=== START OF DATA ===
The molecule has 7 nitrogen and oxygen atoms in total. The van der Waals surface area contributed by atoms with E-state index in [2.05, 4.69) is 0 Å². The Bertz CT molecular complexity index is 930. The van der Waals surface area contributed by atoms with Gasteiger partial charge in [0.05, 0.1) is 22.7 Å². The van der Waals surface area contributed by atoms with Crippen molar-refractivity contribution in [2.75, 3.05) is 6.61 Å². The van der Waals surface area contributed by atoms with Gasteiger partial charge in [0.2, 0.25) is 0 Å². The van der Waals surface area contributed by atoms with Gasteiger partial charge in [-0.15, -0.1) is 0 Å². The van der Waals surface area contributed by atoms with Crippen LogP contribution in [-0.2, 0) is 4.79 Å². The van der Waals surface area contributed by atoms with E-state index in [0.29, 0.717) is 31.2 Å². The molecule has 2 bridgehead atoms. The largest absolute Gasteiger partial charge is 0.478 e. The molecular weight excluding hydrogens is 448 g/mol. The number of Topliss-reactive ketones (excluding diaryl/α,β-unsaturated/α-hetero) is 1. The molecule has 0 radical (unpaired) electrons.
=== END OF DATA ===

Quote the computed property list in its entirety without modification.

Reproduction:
The molecule has 7 nitrogen and oxygen atoms in total. The van der Waals surface area contributed by atoms with E-state index in [2.05, 4.69) is 0 Å². The Bertz CT molecular complexity index is 930. The van der Waals surface area contributed by atoms with Gasteiger partial charge in [0.05, 0.1) is 22.7 Å². The van der Waals surface area contributed by atoms with Crippen molar-refractivity contribution in [2.75, 3.05) is 6.61 Å². The van der Waals surface area contributed by atoms with Gasteiger partial charge in [0.2, 0.25) is 0 Å². The van der Waals surface area contributed by atoms with Gasteiger partial charge in [-0.15, -0.1) is 0 Å². The van der Waals surface area contributed by atoms with Crippen LogP contribution in [-0.2, 0) is 4.79 Å². The van der Waals surface area contributed by atoms with E-state index in [0.29, 0.717) is 31.2 Å². The molecule has 2 bridgehead atoms. The largest absolute Gasteiger partial charge is 0.478 e. The molecular weight excluding hydrogens is 448 g/mol. The number of Topliss-reactive ketones (excluding diaryl/α,β-unsaturated/α-hetero) is 1. The molecule has 0 radical (unpaired) electrons.